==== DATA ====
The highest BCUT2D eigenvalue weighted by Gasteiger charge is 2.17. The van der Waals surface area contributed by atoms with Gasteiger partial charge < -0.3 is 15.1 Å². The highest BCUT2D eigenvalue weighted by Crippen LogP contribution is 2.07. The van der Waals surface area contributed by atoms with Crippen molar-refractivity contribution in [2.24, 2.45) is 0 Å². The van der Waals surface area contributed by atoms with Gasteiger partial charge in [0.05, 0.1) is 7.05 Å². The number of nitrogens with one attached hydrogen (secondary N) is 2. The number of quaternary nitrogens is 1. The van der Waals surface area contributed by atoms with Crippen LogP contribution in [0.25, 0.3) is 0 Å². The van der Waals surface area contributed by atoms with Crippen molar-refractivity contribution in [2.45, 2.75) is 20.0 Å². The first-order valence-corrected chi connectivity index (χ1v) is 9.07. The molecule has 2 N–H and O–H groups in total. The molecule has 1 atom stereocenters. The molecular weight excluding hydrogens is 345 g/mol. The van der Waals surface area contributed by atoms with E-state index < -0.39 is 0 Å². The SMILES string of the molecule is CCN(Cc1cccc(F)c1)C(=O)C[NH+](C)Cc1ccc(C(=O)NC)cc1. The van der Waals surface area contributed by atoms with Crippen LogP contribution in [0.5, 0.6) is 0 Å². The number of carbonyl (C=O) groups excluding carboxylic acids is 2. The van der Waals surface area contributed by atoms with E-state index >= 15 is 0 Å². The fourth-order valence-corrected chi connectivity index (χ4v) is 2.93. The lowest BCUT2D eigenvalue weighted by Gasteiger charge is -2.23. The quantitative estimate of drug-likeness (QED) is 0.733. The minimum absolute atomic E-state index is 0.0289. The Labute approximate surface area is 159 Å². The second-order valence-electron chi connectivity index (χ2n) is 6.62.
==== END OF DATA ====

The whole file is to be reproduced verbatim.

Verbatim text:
The highest BCUT2D eigenvalue weighted by Gasteiger charge is 2.17. The van der Waals surface area contributed by atoms with Gasteiger partial charge < -0.3 is 15.1 Å². The highest BCUT2D eigenvalue weighted by Crippen LogP contribution is 2.07. The van der Waals surface area contributed by atoms with Crippen molar-refractivity contribution in [2.24, 2.45) is 0 Å². The van der Waals surface area contributed by atoms with Gasteiger partial charge in [0.05, 0.1) is 7.05 Å². The number of nitrogens with one attached hydrogen (secondary N) is 2. The number of quaternary nitrogens is 1. The van der Waals surface area contributed by atoms with Crippen LogP contribution in [0.25, 0.3) is 0 Å². The van der Waals surface area contributed by atoms with Crippen molar-refractivity contribution in [2.45, 2.75) is 20.0 Å². The first-order valence-corrected chi connectivity index (χ1v) is 9.07. The molecule has 2 N–H and O–H groups in total. The molecule has 1 atom stereocenters. The molecular weight excluding hydrogens is 345 g/mol. The van der Waals surface area contributed by atoms with E-state index < -0.39 is 0 Å². The SMILES string of the molecule is CCN(Cc1cccc(F)c1)C(=O)C[NH+](C)Cc1ccc(C(=O)NC)cc1. The van der Waals surface area contributed by atoms with Crippen LogP contribution in [0.5, 0.6) is 0 Å². The number of carbonyl (C=O) groups excluding carboxylic acids is 2. The van der Waals surface area contributed by atoms with E-state index >= 15 is 0 Å². The fourth-order valence-corrected chi connectivity index (χ4v) is 2.93. The lowest BCUT2D eigenvalue weighted by Gasteiger charge is -2.23. The quantitative estimate of drug-likeness (QED) is 0.733. The minimum absolute atomic E-state index is 0.0289. The Labute approximate surface area is 159 Å². The second-order valence-electron chi connectivity index (χ2n) is 6.62.